Written by Charlie Peters
Each Sunday, one of Union Station Homeless Services’ most dedicated volunteers makes his way over to the organization’s Adult Center to serve food to the homeless. From his wheelchair, a grinning Keith Du Bois spends hours passing out food to the hungry and encouragement to the most desperate.
When the work is done, Du Bois, 51, heads to the place he’s called home for two decades: Centennial Place, a Union Station low-income housing facility for formerly chronically homeless adults, where he hosts a weekly breakfast mixer for his neighbors. Du Bois is a Union Station volunteer, event organizer and client.
Union Station volunteer and client Keith Du Bois will participate in the organization’s 5K race on March 21.
Du Bois aims to transition into another role on Saturday, March 21: race finisher at Union Station’s inaugural “Rockin’ for the Homeless” charity 5K Run/Walk at Arcadia County Park. Registration is open online for the public event, which includes a 1K walk for children and families, plus food and music. Proceeds from the event will support Union Station, the San Gabriel Valley’s largest social service agency that helps the homeless rebuild their lives.
Du Bois, who has cerebral palsy, laughed as he said he plans to max out the speedometer on his motorized wheelchair on the course.
“Keith is an outstanding example of so many folks we know and work with whose fortitude, courage and positive attitude lead them to become productive and successful members for the community,” said Union Station CEO Marv Gross, who will attend the 5K dressed as a rock star.
In the old YMCA building — which is now the 142-room Centennial Place — Du Bois’ positive attitude is on display every Friday at 10 a.m. That’s when Centennial Cafe, Du Bois’ brainchild of a coffee-and-doughnuts mixer for his neighbors, opens up. As residents gather in the old YMCA gymnasium to sit and chat, Du Bois’ creation is proof of the potential of homeless people if they’re given support.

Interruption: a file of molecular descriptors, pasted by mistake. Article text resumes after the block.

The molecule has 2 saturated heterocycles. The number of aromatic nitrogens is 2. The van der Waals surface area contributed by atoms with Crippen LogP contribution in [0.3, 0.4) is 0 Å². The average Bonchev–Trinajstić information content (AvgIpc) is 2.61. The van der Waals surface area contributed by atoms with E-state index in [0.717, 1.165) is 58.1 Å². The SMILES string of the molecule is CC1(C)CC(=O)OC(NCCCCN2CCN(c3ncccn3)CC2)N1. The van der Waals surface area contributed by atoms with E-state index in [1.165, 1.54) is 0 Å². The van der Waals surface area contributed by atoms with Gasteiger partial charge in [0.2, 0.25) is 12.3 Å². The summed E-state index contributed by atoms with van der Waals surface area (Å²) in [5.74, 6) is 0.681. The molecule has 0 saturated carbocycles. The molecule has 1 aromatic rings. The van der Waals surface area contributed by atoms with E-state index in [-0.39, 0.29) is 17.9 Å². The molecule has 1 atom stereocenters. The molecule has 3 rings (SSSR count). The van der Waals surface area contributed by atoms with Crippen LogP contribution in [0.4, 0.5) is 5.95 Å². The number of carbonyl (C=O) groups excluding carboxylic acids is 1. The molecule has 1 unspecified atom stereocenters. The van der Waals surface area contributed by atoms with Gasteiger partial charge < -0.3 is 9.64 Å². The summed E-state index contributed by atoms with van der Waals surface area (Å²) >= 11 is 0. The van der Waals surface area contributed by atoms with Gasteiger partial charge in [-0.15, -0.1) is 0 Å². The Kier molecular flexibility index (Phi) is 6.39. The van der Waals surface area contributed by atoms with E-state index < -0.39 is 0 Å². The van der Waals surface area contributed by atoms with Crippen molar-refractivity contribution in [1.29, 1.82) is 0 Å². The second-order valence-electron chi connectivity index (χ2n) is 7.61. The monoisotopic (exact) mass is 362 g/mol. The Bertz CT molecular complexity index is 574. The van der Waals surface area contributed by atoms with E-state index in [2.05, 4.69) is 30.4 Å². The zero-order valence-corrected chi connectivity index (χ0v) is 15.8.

“This provides us with a sense of community,” said Du Bois, who said he’s never considered himself to be homeless, in part because of Centennial Place’s support. “It feels inspiring to be part of something that’s bigger than yourself. All of us are a part of each other.”
Du Bois knows inspiration; he’s a living, breathing example of it. Subsisting on meals bought with food stamps while being raised by his grandmother in South Central Los Angeles, he was stricken with meningitis at age 3. The illness caused inflammation to his brain and spinal cord membranes, cutting off oxygen to his brain. The trauma resulted in cerebral palsy, a disorder that limits movement permanently and, in some cases, can negatively affect cognitive and speech functions.
But the brain disorder was only the beginning of a series of battles for Du Bois, who is African American. He said he faced discrimination — not only for being black, but also for not being “black enough,” depending on his surroundings. While studying at Asuza Pacific University, he said his roommates kicked him out of their apartment after discovering he was gay. According to Du Bois, he was also once fired him from a part-time job because of his sexual orientation.